World Bank chief steps down amid ongoing criticism
David Malpass. Archival
World Bank President David Malpass announced that he will step down on June 30, despite extending his term until April 2024, ending his fourth year amid continued criticism from US Treasury Secretary Janet Yellen and White House climate adviser John Kerry over Malpass's level of commitment to action to slow climate change.
It was not immediately clear who would replace Malpass at the World Bank, which lends billions of dollars to developing countries.
Malpass, who was appointed by former US President Donald Trump, sought to increase economic growth, alleviate poverty, improve living standards and reduce government debt burdens, according to a statement from the bank.
But the World Bank, which more than doubled its climate financing for developing countries to a record $32 billion last year, has failed to finance climate-related projects to the extent that President Joe Biden's administration had hoped.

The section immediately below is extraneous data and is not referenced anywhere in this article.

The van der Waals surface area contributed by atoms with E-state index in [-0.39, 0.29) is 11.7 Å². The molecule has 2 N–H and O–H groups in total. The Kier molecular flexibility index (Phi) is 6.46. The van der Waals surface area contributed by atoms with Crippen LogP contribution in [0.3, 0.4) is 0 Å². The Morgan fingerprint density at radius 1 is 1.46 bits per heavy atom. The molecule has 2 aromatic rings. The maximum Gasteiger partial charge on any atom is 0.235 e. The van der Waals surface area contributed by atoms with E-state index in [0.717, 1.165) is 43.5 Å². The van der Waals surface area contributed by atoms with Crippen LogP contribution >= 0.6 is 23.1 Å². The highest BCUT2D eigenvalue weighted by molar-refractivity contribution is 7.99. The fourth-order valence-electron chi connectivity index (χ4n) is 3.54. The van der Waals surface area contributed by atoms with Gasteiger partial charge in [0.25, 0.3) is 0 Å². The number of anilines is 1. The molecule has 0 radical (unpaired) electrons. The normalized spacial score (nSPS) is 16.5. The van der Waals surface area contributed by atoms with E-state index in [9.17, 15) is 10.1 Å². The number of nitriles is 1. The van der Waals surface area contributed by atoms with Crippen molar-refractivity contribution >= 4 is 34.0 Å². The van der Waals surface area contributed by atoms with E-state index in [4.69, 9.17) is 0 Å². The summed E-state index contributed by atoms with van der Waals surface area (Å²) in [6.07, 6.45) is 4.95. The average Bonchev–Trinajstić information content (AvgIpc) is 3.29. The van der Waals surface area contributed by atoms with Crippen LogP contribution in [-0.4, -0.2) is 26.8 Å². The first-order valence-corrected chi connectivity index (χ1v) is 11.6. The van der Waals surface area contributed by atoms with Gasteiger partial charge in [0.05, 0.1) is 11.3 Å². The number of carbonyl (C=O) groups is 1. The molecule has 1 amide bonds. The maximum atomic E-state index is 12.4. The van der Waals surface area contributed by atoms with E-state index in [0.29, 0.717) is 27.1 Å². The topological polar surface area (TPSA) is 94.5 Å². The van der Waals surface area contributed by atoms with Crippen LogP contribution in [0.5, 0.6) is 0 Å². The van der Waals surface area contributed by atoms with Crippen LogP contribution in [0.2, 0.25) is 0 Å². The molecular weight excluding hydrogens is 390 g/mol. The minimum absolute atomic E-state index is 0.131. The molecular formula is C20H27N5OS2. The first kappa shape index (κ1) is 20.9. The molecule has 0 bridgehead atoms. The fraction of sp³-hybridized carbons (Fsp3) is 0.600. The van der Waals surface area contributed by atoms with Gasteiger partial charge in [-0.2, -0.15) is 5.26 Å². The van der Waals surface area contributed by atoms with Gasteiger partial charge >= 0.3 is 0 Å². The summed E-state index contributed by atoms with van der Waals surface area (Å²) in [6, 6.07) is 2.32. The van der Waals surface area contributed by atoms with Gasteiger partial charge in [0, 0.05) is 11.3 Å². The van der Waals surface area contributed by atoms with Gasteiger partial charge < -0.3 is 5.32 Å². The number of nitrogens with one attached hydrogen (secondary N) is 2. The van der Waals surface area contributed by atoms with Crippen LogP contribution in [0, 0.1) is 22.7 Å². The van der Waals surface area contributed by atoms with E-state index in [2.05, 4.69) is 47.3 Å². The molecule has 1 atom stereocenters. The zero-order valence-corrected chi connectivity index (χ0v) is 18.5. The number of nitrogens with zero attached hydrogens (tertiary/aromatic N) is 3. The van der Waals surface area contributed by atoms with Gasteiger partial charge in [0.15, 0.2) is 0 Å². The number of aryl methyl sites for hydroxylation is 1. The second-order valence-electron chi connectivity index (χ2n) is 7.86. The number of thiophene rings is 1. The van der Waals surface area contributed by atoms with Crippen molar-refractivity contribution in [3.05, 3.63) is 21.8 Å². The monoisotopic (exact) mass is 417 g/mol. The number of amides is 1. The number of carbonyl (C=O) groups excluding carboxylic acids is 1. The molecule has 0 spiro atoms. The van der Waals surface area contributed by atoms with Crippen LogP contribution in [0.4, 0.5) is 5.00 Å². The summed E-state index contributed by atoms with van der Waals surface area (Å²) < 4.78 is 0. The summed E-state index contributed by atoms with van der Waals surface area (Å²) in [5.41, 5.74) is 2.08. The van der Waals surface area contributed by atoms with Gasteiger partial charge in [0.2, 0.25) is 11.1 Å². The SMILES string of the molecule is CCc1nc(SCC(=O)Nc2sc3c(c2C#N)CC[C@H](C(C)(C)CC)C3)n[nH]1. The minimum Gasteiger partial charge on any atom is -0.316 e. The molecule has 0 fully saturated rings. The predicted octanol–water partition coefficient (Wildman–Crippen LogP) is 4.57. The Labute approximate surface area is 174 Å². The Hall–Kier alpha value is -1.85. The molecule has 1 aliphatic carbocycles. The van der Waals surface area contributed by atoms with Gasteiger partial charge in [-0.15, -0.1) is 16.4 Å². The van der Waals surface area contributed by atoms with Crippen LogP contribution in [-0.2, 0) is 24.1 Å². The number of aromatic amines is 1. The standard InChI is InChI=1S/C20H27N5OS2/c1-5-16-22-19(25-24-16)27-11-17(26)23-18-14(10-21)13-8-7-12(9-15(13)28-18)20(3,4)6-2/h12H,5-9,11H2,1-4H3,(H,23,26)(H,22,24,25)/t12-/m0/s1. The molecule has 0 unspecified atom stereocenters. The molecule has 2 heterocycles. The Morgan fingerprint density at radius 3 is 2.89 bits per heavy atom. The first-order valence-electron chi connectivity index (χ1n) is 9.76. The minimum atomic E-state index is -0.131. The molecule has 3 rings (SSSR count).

With Congress unwilling to help Biden meet his commitments to help developing countries with climate aid, the White House has increasingly turned to global financial institutions to help reduce greenhouse gas emissions.
The World Bank said it had set a climate finance target of 35 percent of its total loans, worth $25 billion a year on average over five years, a figure many government officials and climate activists say is too low.
Yellen praised Malpass's post, noting his support for Ukraine, his assistance to the Afghan people, his commitment to reducing the debt of poor countries, and crediting him with regular reports that help countries "prioritize actions that reduce greenhouse gas emissions."
The World Bank spent about $15 billion on fossil-fuel-related projects from 2016 to 2021, including a $200 million loan guarantee in 2021 for a gas-fired power plant in Uzbekistan.
The bank also financed the $1.6 billion Epidemic Fund and gave $19 billion to Ukraine in its war with Russia.
Before heading the World Bank, Malpass held positions under Presidents Reagan, Bush Sr. and Trump, as well as chief economist at investment bank Pierre Stearns, as well as joining the Trump campaign as an economic adviser.